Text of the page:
Monday, September 23, 2019


Getting Value For Money From Your Home.

September 11, 2019 by  
Filed under Business, Money, Opinion, Weekly Columns

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(ThySistas.com) When it comes to moving home, the costs can soon mount up and that dream home can seem further away than ever when you start factoring in legal fees, removals and applying for a mortgage that you may or may not get.

But when you’re busting out of your living space, something’s got to give. In this blog we explore some options on investing your money in your home and creating some space without the need to move.

Sourcing Finance

While a home extension is going to cost less than a move it will still involve some financing. You have several options, you could consider borrowing against your current mortgage, taking out a home improvement loan from your bank or other financial lender or you could put the money on a low interest credit card, spreading the payments back across a series of months.

However you do it, look for a solution that offers you the lowest interest rate. Avoid pay day lenders who promise the cash instantly but will claw back thousands more in interest making it almost impossible to pay off the original amount. Check a price comparison site to see what kind of deals are out there.

What Can You Do?

Extend out or extend up, or both. These are your main options. If you have some space in your roof, then an attic conversion is a great way to give your family a little more breathing room. Check with your planning department on what you need in the way of permissions, but if you aren’t changing the footprint of your property you’re probably going to need little in the way of permission to make the changes.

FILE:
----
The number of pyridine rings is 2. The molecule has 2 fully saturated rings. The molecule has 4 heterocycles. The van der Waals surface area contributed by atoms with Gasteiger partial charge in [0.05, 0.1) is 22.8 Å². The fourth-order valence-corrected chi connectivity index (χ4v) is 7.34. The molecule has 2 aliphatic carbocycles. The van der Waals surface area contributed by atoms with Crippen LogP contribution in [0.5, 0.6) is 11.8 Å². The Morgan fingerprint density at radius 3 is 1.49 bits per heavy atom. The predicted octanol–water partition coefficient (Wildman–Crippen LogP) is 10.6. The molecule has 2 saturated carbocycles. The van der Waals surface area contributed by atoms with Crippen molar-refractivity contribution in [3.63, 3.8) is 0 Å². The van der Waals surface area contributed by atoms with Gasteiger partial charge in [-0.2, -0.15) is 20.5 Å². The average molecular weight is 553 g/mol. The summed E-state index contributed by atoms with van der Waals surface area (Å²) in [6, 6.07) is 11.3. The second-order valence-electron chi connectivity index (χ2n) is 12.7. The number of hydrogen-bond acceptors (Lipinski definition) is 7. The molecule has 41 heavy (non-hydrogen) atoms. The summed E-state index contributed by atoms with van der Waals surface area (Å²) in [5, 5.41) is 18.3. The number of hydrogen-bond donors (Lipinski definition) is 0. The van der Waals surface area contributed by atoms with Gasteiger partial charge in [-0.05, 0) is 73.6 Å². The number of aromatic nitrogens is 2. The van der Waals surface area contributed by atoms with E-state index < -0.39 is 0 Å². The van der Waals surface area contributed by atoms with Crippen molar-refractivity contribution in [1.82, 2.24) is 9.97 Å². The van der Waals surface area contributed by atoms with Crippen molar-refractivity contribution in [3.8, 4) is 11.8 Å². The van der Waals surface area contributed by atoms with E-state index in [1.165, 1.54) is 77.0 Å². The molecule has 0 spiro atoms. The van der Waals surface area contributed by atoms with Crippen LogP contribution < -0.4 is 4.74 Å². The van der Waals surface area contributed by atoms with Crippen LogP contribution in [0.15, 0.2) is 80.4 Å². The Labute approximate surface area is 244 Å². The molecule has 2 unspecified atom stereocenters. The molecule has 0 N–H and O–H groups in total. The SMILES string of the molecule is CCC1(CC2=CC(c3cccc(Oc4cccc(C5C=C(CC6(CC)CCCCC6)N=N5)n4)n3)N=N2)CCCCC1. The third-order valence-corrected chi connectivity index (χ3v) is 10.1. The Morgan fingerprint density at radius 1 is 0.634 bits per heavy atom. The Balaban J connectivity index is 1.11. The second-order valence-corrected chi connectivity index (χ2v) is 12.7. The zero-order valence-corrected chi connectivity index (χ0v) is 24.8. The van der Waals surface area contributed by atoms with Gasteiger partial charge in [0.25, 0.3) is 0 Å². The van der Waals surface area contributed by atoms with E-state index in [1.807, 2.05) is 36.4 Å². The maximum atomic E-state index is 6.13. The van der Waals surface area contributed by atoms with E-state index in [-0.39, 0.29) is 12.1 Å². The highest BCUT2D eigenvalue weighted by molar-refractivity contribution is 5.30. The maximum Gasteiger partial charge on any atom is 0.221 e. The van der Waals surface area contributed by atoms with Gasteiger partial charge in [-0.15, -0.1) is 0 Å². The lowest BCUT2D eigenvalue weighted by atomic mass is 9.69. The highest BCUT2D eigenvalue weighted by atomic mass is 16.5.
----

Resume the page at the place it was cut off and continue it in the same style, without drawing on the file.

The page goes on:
If you are building out from the roof space, you may need to apply for planning permission at your local planning control.

Your other option is to build out. Extend that dining room or kitchen out back and then you’ll also have the option of building out the bedroom above it as well. In this case, you’re going to need to a building surveyor to take a look at your plans and think about having construction risk management take a look before any work begins. You will need to contact planning control for advice here too.

While it might seem like a big job and can mean some disruption for several weeks, at the end of the process you’ll be left with a home that’s finally fit for purpose. A house that you love but that doesn’t feel like it’s bursting at the seams. All that construction and brick dust will all be worth it as your family is able to stretch out a little and make use of more space.

Talk to your planning control department about how you start the process and find an architect who shares your vision and can start making it a reality. Put that move on hold as you explore ways to get the maximum space out of the home you’re in.

Staff Writer; Paula Hall


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